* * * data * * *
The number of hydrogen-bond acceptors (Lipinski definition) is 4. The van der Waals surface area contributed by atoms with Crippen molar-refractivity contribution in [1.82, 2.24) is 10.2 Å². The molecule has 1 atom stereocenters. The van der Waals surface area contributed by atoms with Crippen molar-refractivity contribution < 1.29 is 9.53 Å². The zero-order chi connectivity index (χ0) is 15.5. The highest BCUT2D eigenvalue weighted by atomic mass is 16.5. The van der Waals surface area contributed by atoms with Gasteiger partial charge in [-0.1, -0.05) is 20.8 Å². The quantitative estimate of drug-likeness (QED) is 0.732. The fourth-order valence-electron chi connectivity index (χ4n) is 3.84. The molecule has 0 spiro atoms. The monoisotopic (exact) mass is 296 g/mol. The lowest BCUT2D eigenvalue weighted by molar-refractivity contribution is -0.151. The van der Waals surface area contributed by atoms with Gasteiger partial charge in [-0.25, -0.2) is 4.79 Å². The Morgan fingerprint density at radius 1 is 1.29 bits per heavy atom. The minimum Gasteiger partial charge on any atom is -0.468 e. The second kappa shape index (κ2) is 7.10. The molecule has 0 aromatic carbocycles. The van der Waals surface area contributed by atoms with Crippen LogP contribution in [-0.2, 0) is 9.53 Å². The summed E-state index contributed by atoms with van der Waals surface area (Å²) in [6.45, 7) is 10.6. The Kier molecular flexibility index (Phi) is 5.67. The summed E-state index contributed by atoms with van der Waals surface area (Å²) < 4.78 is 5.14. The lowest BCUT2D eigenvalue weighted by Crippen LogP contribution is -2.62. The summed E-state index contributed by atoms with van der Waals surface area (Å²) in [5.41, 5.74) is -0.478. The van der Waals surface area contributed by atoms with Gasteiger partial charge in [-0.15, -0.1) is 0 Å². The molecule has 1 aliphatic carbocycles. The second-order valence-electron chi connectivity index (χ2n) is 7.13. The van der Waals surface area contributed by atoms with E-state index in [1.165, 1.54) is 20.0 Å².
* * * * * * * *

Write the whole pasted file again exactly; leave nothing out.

The number of hydrogen-bond acceptors (Lipinski definition) is 4. The van der Waals surface area contributed by atoms with Crippen molar-refractivity contribution in [1.82, 2.24) is 10.2 Å². The molecule has 1 atom stereocenters. The van der Waals surface area contributed by atoms with Crippen molar-refractivity contribution < 1.29 is 9.53 Å². The zero-order chi connectivity index (χ0) is 15.5. The highest BCUT2D eigenvalue weighted by atomic mass is 16.5. The van der Waals surface area contributed by atoms with Gasteiger partial charge in [-0.1, -0.05) is 20.8 Å². The quantitative estimate of drug-likeness (QED) is 0.732. The fourth-order valence-electron chi connectivity index (χ4n) is 3.84. The molecule has 0 spiro atoms. The monoisotopic (exact) mass is 296 g/mol. The lowest BCUT2D eigenvalue weighted by molar-refractivity contribution is -0.151. The van der Waals surface area contributed by atoms with Gasteiger partial charge in [-0.25, -0.2) is 4.79 Å². The Morgan fingerprint density at radius 1 is 1.29 bits per heavy atom. The minimum Gasteiger partial charge on any atom is -0.468 e. The second kappa shape index (κ2) is 7.10. The molecule has 0 aromatic carbocycles. The van der Waals surface area contributed by atoms with Crippen LogP contribution in [-0.2, 0) is 9.53 Å². The summed E-state index contributed by atoms with van der Waals surface area (Å²) in [6.45, 7) is 10.6. The Kier molecular flexibility index (Phi) is 5.67. The summed E-state index contributed by atoms with van der Waals surface area (Å²) < 4.78 is 5.14. The lowest BCUT2D eigenvalue weighted by Crippen LogP contribution is -2.62. The summed E-state index contributed by atoms with van der Waals surface area (Å²) in [5.41, 5.74) is -0.478. The van der Waals surface area contributed by atoms with Gasteiger partial charge in [-0.15, -0.1) is 0 Å². The molecule has 1 aliphatic carbocycles. The second-order valence-electron chi connectivity index (χ2n) is 7.13. The van der Waals surface area contributed by atoms with E-state index in [1.165, 1.54) is 20.0 Å².